This guest post was written by Brittany Fleit, a content marketer at Leanplum.
We all know how difficult customer retention is to measure and improve. This is true across both web-based and mobile-based products. In this post, we break down the strategies you can implement to increase your mobile retention, backed by Leanplum’s new findings.
This year, Leanplum released three data science reports that shed insight on mobile retention trends. Our first report analyzed app send vs. user open times for over 673MM push notifications sent around the world, and learned the best times to send messages in every region. Our second report looked at the factors that affect app engagement, such as Android vs. iOS, the effect of personalized content, and push delivery methods.
In the gif below, you can see that by day one, apps only have a 21% retention rate. By day 30, this number falls to 7.5%. And by day 90, it dwindles to 1.89%.
Those numbers are pretty abysmal — but nothing new. Various retention studies have reported similar numbers for years now. But low retention numbers are just indications that’s something wrong. To find out exactly what’s wrong and why, we’ll have to dig a bit deeper.
Within our data, we learned that 68% of users are simply dormant in the first week. This means you have opportunities to win dormant users back and convert them into happy, app-lovin’ customers. We also found that if you can improve the day 10 numbers, you can positively impact the retention of a user throughout their first month.
So … how exactly do you improve retention?
We discovered that sending push notifications as part of your mobile strategy can increase app retention by a whopping 20%. That’s huge!
But it gets even better. Implementing push notifications is the easy part. Mobile apps that take things a step further and personalize push notification send times to individual users see retention rates increase by 7x.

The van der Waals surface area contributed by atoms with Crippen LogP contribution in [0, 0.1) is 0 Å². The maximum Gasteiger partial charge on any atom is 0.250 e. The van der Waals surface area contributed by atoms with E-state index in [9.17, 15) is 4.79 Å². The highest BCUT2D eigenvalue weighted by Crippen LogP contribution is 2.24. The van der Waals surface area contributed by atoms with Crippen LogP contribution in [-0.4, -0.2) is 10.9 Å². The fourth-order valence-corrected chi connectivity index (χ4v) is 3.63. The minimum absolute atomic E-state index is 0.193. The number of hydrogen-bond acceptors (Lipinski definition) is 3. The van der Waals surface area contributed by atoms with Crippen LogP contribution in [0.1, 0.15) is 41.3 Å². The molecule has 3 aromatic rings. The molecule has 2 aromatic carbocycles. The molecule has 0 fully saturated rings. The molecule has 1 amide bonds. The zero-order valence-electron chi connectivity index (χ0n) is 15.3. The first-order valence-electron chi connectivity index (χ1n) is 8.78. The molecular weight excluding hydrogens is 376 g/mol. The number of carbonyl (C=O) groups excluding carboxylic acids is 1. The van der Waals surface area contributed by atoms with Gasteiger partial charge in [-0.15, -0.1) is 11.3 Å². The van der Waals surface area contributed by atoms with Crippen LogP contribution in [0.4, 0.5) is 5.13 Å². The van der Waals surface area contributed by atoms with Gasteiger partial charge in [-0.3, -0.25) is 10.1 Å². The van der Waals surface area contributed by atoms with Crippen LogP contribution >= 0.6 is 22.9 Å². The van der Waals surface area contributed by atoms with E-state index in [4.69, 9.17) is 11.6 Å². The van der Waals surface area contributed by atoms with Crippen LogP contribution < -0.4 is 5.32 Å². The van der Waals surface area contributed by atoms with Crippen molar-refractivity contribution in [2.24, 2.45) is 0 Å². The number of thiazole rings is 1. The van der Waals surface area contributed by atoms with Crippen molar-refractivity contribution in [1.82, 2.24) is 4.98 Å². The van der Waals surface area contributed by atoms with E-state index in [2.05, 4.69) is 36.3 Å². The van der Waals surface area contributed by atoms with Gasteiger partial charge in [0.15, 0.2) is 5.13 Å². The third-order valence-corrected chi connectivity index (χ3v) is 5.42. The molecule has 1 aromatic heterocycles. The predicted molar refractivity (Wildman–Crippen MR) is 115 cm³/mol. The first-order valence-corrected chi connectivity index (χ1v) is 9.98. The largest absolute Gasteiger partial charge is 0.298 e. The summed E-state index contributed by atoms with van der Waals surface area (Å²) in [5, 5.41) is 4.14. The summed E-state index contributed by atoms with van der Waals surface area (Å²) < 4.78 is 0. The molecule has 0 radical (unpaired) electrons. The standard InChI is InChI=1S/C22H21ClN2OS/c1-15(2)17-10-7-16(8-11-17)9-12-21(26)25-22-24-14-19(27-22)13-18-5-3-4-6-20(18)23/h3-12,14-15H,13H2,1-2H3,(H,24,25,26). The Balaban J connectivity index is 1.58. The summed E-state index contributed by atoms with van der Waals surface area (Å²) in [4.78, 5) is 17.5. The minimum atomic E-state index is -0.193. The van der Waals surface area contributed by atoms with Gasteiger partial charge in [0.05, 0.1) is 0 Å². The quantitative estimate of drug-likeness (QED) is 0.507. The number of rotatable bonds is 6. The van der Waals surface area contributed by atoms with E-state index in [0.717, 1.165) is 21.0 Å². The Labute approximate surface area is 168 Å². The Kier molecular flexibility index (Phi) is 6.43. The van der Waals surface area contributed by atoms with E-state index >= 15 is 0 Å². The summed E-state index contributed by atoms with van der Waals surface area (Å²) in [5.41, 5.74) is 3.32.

The easiest way to personalize push send times: Optimal Time. This machine learning algorithm analyzes individual app usage patterns to automatically send a push at a time when the user is most likely to open. For example, if Katy listens to a music app on her commute to work, the app can send her notifications to check out new artists in the morning. But if Brian listens to music while winding down at night, the app will automatically send him the notification in the evening.
For apps, retention goes beyond just having more users — it means protecting your acquisition investment and translating that data to revenue. We looked at a handful of mobile apps and estimated the extra revenue they could make by implementing these mobile marketing strategies.
For example, if Target’s app Cartwheel personalized push notification send times to individuals, the app could earn an extra $209MM more in revenue throughout its lifetime.
But mobile apps of all sizes can gain from implementing push notifications — and personalizing send times. No matter if you have 100 or 1MM DAU, relevant messages can bring users back into your app and generate more revenue.